Report Card time!
In U.S. schools, grades became part of the fabric of education in the late 1800’s. A need existed to separate students according to how well they were learning the content of the curriculum. Was the reason for grading to attempt to motivate students? Perhaps it was.
We aim to communicate achievement and learning with our grades. We aim to provide feedback to students and parents about how well students are progressing. We are not interested in ranking students nor do we ever group students around their grades. We do, however, want to make sure that the feedback students and parents receive from grades is a true and honest indicator of learning.
In addition, narrative written comments from teachers provide additional feedback and information which should be used to effect learning, work habits, and spurn reflective conversations with parents and children. It is clear that narrative comments are essential to rounding out the communication on a report card. They offer a personal message from teacher to student.
Feedback to students is critical to learning. Research shows that the single most important tool in a teacher’s toolbox for learning is their ability to provide timely and high quality feedback. Report cards should be seen in this light. It is feedback and it is time to reflect upon that feedback.
However, grading and reporting are NOT essential to the learning process. Timely and constructive feedback is important for learning but not grades. So what are grades for and why do we grade students? The grades must be seen as a way to provide feedback about progress towards specific criteria.
Most students want to achieve high grades. For students who wish to receive higher grades, what do they need to do in order to earn those grades? In addition, we also know that not all students are ‘A’ students. That’s okay! You can be an outstanding student, outstanding school contributor, and earn a place in a good university, and grow into successful adulthood with less than ‘A’s!! It’s about showing up, doing your best, developing your stamina to work hard and nurture the skills needed to be a lifelong learner. It is about contributing, being involved, and finding your passions. It’s not always about the grade! Use the report card to gather insight into how you have been performing recently in the eyes of the adults you work with at school.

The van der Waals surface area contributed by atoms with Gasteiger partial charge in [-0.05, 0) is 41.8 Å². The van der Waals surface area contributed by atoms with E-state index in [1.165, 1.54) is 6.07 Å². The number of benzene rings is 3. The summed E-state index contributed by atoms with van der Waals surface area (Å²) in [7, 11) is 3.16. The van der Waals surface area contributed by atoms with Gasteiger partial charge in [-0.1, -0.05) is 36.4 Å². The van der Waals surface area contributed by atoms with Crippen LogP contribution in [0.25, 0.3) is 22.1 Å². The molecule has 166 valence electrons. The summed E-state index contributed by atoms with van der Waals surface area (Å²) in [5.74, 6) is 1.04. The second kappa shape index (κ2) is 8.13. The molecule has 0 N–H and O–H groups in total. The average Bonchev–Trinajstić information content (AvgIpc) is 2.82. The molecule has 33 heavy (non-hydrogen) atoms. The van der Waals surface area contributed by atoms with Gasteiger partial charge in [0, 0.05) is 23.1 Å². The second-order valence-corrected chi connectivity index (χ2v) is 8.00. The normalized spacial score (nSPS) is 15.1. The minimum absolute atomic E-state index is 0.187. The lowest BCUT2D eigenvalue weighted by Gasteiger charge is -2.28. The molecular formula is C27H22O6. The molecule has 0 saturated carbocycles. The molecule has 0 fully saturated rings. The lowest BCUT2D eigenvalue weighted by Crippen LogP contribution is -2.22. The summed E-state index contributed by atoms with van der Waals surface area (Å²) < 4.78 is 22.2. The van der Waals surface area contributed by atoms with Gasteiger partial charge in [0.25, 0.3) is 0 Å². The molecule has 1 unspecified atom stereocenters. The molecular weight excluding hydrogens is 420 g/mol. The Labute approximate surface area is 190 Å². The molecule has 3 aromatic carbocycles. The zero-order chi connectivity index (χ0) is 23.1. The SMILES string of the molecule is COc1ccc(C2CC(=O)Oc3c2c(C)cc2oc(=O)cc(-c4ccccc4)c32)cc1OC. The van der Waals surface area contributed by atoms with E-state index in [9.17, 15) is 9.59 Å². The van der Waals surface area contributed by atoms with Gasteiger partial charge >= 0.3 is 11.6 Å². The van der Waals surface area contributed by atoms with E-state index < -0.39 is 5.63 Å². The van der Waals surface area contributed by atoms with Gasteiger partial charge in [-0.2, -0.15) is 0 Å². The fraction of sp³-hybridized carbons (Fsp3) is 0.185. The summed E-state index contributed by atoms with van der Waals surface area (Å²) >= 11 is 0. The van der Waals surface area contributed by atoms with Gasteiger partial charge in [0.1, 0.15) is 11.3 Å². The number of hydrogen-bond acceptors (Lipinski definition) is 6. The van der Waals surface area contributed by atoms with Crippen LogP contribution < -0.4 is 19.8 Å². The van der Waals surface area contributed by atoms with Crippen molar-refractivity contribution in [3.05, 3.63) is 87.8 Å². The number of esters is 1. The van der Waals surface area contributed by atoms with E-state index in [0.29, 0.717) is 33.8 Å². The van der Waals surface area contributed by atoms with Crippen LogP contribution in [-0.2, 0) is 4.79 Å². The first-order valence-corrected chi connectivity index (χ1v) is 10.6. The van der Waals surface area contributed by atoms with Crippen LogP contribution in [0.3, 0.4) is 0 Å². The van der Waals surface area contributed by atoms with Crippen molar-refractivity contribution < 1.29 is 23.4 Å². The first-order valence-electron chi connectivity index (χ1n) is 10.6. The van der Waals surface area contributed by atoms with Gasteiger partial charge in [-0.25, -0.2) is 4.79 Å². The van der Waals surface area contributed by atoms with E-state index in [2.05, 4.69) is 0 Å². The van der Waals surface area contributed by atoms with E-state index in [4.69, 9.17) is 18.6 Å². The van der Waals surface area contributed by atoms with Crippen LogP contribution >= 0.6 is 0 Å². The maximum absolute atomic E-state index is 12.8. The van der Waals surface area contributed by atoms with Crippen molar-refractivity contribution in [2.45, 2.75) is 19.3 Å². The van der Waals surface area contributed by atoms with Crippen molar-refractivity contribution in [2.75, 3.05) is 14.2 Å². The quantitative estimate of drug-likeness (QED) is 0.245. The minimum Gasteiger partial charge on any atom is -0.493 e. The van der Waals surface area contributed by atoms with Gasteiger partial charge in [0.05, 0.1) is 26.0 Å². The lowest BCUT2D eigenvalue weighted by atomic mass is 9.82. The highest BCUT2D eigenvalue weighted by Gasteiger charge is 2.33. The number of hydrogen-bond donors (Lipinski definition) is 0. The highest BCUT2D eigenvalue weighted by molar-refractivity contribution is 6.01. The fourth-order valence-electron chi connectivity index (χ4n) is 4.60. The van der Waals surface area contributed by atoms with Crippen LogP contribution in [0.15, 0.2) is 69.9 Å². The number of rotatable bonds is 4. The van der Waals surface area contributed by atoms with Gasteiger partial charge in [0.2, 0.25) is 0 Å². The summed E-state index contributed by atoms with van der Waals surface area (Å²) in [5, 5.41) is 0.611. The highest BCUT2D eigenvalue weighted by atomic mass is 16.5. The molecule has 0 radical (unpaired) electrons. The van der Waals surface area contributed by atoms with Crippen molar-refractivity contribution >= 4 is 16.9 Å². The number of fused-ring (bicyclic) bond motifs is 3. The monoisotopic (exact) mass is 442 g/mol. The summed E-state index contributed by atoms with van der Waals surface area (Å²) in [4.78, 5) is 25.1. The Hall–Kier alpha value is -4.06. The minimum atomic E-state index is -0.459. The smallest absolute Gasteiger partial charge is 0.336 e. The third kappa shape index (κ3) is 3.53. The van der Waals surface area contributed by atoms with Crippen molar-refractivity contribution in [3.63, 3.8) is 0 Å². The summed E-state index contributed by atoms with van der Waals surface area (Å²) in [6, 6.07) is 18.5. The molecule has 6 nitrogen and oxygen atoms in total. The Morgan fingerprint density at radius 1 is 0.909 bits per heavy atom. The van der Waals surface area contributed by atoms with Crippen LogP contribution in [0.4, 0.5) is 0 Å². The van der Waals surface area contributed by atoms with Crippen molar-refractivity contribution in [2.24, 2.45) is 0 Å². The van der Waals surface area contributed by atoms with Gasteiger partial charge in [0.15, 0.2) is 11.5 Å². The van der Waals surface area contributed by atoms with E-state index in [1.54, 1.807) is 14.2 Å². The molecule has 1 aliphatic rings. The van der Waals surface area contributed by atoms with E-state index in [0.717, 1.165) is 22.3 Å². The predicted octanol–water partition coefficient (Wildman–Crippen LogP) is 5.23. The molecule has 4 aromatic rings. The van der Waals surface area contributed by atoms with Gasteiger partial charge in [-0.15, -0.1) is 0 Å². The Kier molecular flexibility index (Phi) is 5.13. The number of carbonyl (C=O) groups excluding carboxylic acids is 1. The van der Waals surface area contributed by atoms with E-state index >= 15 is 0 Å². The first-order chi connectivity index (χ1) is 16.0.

Unfortunately, the single grade can be useless for learning. A single mark tells one very little about progress or about the range of skills developed or about the mastery of various pieces of knowledge. It is a generalized statement that says very little. In order to grow, more information is needed. Yet, the transcript is what is sent to universities and the final IB exam grades are tallied to produce a singular number reflecting one’s Diploma success. We remain caught in the world of grades and must navigate it appropriately and find balance between singular grades for the transcript, evidence of progress through marks on various assessments, written narrative comments, and other forms of feedback.
I urge students to reflect upon their grades and narrative comments from teachers. In addition, students will receive a CAS report card. CAS is a requirement at LCS. Your CAS report card provides feedback as to your involvement thus far during this school year. It’s important to review this CAS report card as well. In many ways, this CAS report card is a very strong indicator of who you are becoming through your involvement in activities and service as well as your contributions to LCS. This report card may indicate much about your development in important areas of your life and is worthy of reflection.